“Pianist Alexander Gavrylyuk was a dynamic presence on stage, both musically and physically … He mustered enormous power from the piano’s lower register in the cadenzas, often bouncing on his stool as if on springs, but elsewhere played with a pleasing lightness of touch and sensitivity to the orchestra … The slow movement, widely spaced and airily dreamy, found attractive moments of light in its central passages, where Gavrylyuk produced resolute optimism amid the duskier hues of the orchestral accompaniment and elegantly handled horn solos. The brooding angst continued into the finale, where the minimally sentimental first appearance of the flute theme, though attractively played, did little to dispel the mood of Gavrylyuk’s thunderous solos.” Rohan Shotton, Back Track, 19 February 2016
03 Mar 16RachmaninovPiano Concerto No. 3 Gothenburg Symphony Orchestra/Alexander Shelley
with the Gothenburg Symphony Orchestra & Alexander Shelley.
“En underbar avslutning på en konsertkväll som redan var fulländad med ett strålande framförande av Rachmaninovs tredje pianokonsert med Alexander Gavrylyuk som solist. Hur han tar sig an denna svårspelade best med både enorm skicklighet och bultande känslighet är fenomenalt. Han torkar svetten från pannan med en näsduk mellan varven, tar sats och kastar sig återigen över tangenterna – han spelar allt från minnet – och att följa med honom på resan är en rafflande upplevelse. Finalsatsen är som ett segertåg, ljudet av att springa nerför en brant backe utan att kunna eller vilja bromsa.” Nicholas Ringskog Ferrada-Noli, Dagens Nyheter, 07 March 2016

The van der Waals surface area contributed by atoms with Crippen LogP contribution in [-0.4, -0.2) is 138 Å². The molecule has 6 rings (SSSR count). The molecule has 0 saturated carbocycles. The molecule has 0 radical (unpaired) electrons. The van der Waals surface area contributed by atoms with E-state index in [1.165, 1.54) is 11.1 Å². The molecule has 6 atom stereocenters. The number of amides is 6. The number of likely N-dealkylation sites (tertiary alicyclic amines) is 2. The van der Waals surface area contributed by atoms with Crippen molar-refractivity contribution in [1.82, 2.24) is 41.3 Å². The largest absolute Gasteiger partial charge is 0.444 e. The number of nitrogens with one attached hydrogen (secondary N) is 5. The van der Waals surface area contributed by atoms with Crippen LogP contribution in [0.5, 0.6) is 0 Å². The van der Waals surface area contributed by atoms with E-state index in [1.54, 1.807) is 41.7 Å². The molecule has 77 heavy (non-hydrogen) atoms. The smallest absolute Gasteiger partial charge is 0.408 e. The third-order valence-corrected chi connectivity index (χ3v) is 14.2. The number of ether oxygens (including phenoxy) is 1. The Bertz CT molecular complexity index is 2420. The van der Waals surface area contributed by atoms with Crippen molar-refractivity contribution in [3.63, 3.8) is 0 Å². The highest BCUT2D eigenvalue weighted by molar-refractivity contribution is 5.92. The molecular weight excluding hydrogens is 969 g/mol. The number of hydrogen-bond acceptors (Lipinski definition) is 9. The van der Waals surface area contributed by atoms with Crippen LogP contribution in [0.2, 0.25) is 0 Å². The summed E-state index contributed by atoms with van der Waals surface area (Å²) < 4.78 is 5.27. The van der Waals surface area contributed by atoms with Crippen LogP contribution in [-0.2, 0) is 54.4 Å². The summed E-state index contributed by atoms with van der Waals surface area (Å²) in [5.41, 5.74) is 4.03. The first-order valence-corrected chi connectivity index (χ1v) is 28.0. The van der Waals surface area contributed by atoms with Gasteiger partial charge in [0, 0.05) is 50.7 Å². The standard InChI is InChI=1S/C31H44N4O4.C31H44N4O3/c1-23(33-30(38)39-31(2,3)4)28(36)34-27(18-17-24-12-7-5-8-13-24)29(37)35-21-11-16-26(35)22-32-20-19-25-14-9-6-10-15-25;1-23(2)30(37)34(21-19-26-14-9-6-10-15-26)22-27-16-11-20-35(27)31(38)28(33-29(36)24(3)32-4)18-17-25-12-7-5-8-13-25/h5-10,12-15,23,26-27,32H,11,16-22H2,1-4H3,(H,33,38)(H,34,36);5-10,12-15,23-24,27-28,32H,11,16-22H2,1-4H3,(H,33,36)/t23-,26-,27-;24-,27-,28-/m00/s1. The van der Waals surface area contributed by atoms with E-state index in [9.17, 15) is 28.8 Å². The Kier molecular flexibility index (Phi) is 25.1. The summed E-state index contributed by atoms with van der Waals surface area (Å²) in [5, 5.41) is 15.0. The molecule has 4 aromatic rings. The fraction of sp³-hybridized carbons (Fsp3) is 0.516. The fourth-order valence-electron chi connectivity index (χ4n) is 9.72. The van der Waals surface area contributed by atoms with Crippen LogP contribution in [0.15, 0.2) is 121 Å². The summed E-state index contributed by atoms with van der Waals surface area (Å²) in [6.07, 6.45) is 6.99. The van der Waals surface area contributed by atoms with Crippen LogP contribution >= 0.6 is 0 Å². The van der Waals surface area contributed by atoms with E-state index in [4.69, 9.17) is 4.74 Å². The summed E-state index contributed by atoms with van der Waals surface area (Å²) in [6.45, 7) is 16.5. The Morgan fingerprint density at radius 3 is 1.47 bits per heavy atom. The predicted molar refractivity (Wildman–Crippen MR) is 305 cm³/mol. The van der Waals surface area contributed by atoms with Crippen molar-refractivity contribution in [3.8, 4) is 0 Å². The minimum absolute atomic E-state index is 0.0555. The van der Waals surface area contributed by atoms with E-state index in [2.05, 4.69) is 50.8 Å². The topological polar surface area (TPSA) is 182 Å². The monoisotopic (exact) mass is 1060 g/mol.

06 Jan 16TchaikovskyPiano Concerto No. 1 in B-flat minor Lincoln Centre
with the Cincinnati Symphony Orchestra & Louis Langrée.
“… it was a performance that dazzled. The pianist tossed off treacherous double octave passages, smiling as he did so. But he also played with considerable nuance in the softer moments, throwing back his head as he lingered on Tchaikovsky’s romantic melodies. The slow movement, in which the pianist traded phrases with orchestral soloists, was ravishingly played. He tackled the virtuosities of the finale with lightning speed.” Janelle Gelfand, Cincinnati.com (USA Today network), 7 January 2016
“Mr. Gavrylyuk brought muscular virtuosity to the challenging concerto. During some passages, he went for steely tone and uninhibited power, especially bursts of arm-blurring octaves. When called for, he played with subdued delicacy and scurrying lightness. The finale had whiplash crackle, like a breathless Russian dance. Mr. Langrée and the players ably followed Mr. Gavrylyuk’s shifts of mood and tempo.” Anthony Tommasini, New York Times, 7 January 2016
with the Rotterdam Philharmonic Orchestra & Valery Gergiev.
“From start to finish the playing of the Ukranian pianist held the public spellbound, gradually building up the tension and eventually generating enough energy to light up the whole of Rotterdam, harbor included… this was phenomenal, totally compelling playing, lucid and subtle, ready to take a place among the legendary accounts of Rachmaninoff’s Third.” Marc Haegeman, Classical Net, September 2015
02 Jul 15RachmaninovRhapsody On A Theme Of Paganini Chautauqua Symphony Orchestra/Rossen Milanov
with the Chautauqua Symphony Orchestra & Rossen Milanov.
“The distinctive qualities of Gavrylyuk’s thrilling gifts were amply in evidence: dazzling technique wedded to sensitive musicianship. I have attended many performances of this warhorse, but never one more engaging, further enhanced by Milanov’s alert accompaniment. The standing ovation that erupted at the end fell into the spontaneous rather than obligatory category, and deservedly so. The audience was rewarded with the mind-blowing virtuosity of Felix Mendelssohn’s “Wedding March” from the incidental music to A Midsummer Night’s Dream as arranged by Franz Liszt, and then made even more dazzlingly difficult by Vladimir Horowitz. One rarely hears such electrifying pianistic display — no wonder we all await Gavrylyuk’s return each summer.” Christopher H Gibbs, The Chautauquan Daily